Resting Satyr


Resting Satyr
Modern plaster replica of a marble statue in the Capitoline Museums, Rome. Also known as the Capitoline Faun. The statue in Rome is a copy of a Greek original of the late 4th century BCE by a sculptor working in the style of Praxiteles. Satyrs were followers of Dionysus (Bacchus), spirited and lusty, with pointed donkey ears and tail indicating their strong animal instincts. With its playful mood and soft, sinuous S-curved stance in the Praxitelean manner, the piece was much favored by the Romans for their homes and gardens and over 100 copies are extant.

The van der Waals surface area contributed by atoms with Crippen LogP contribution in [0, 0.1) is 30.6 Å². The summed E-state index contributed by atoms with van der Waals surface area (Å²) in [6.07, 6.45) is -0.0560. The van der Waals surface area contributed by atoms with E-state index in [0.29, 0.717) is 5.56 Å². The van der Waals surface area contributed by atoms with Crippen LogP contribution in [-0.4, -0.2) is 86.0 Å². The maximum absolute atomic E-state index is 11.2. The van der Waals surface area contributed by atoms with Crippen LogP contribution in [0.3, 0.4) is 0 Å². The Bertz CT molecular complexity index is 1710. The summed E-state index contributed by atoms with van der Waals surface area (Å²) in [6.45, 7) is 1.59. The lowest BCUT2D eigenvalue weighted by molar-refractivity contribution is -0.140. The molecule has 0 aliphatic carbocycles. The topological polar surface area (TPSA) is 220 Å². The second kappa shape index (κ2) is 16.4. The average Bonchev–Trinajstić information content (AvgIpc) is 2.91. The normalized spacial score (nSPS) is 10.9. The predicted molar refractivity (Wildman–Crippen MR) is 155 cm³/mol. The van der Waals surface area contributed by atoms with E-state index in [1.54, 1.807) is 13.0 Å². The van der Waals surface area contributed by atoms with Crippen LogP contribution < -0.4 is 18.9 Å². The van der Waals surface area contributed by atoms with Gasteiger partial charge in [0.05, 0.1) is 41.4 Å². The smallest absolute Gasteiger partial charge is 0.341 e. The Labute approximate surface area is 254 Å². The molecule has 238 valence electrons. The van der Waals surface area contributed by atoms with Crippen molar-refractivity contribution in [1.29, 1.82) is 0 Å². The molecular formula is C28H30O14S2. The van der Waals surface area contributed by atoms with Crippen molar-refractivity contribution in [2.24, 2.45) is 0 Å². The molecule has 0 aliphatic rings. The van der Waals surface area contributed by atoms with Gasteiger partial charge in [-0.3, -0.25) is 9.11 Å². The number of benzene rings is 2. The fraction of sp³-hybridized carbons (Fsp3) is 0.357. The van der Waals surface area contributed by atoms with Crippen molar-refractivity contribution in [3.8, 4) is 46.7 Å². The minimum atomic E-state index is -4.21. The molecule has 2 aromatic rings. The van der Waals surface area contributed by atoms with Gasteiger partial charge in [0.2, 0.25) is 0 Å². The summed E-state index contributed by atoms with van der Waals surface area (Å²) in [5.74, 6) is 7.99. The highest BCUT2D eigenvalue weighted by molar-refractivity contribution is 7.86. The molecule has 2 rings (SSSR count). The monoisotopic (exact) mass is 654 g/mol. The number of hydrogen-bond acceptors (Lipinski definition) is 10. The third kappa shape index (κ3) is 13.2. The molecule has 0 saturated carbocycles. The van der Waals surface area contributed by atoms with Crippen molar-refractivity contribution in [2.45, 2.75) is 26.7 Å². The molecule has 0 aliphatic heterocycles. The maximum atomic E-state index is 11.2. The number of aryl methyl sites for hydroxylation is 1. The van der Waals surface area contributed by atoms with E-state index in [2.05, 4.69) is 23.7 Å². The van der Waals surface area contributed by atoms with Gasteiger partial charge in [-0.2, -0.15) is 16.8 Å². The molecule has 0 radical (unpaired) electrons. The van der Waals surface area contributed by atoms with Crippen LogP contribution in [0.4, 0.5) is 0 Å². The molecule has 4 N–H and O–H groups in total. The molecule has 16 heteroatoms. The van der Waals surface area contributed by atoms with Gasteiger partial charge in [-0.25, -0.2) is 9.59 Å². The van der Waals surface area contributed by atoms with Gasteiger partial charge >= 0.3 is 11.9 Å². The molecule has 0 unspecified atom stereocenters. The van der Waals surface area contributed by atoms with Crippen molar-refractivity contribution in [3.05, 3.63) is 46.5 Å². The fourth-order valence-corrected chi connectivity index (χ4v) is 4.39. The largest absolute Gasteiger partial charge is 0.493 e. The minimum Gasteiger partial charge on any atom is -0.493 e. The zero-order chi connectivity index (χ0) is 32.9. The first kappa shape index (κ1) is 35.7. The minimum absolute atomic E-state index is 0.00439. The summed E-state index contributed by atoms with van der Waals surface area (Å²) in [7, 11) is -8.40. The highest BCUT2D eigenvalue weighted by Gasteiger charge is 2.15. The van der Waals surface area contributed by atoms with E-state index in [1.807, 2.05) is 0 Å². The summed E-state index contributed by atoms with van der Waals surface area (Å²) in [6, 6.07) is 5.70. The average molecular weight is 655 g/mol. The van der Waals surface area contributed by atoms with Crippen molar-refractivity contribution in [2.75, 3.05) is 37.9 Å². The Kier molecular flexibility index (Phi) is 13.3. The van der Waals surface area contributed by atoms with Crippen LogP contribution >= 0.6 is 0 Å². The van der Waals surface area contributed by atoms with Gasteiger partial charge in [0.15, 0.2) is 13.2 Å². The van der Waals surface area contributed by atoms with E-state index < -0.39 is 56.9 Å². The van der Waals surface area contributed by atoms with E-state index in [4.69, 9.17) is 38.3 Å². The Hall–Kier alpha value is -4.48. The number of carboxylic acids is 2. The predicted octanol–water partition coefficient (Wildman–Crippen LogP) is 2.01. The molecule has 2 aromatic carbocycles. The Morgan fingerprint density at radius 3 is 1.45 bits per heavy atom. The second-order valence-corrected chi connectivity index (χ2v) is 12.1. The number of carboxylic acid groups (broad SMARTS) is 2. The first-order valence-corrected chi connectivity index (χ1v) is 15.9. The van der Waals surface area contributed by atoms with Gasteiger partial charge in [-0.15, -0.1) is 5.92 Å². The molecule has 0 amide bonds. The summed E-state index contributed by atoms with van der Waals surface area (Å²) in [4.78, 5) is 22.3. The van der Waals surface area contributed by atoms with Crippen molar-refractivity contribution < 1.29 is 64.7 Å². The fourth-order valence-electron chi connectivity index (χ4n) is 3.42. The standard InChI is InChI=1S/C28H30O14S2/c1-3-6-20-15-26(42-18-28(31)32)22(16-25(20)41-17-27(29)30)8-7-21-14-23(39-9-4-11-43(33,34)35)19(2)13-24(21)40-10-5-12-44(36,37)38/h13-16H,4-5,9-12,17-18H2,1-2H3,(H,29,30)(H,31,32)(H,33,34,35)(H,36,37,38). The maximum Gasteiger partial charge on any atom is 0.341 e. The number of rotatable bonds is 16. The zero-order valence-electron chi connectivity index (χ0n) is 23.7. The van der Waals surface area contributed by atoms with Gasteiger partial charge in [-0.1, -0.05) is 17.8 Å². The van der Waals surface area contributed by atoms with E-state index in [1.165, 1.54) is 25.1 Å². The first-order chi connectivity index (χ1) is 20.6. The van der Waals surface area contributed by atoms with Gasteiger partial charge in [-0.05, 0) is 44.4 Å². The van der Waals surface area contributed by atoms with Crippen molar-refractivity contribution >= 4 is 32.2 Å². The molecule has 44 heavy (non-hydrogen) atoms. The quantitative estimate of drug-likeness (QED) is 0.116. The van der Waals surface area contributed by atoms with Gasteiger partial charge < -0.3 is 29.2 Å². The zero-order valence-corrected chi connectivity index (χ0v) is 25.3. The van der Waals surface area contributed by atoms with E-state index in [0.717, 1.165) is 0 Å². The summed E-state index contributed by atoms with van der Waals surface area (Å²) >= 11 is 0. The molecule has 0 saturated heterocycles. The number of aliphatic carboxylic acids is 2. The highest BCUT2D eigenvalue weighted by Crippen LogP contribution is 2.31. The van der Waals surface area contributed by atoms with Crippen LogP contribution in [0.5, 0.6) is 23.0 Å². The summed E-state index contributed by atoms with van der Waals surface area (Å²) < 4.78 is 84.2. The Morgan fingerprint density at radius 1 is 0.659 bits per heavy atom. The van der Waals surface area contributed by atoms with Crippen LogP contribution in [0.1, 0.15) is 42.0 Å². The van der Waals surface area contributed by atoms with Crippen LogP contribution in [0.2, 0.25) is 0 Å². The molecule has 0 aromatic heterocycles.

Haskell, F. and N. Penny. Taste and the Antique. Lure of Classical Sculpture 1500-1900 (New Haven and London 1981), pp. 209-210, cat. 36.

Jones, S. The Sculpture of the Museo Capitolino. The British School at Rome (Oxford 1912), pp. 350-351.

Smith, R.R.R. Hellenistic Sculpture (London 2001) pp. 12-31.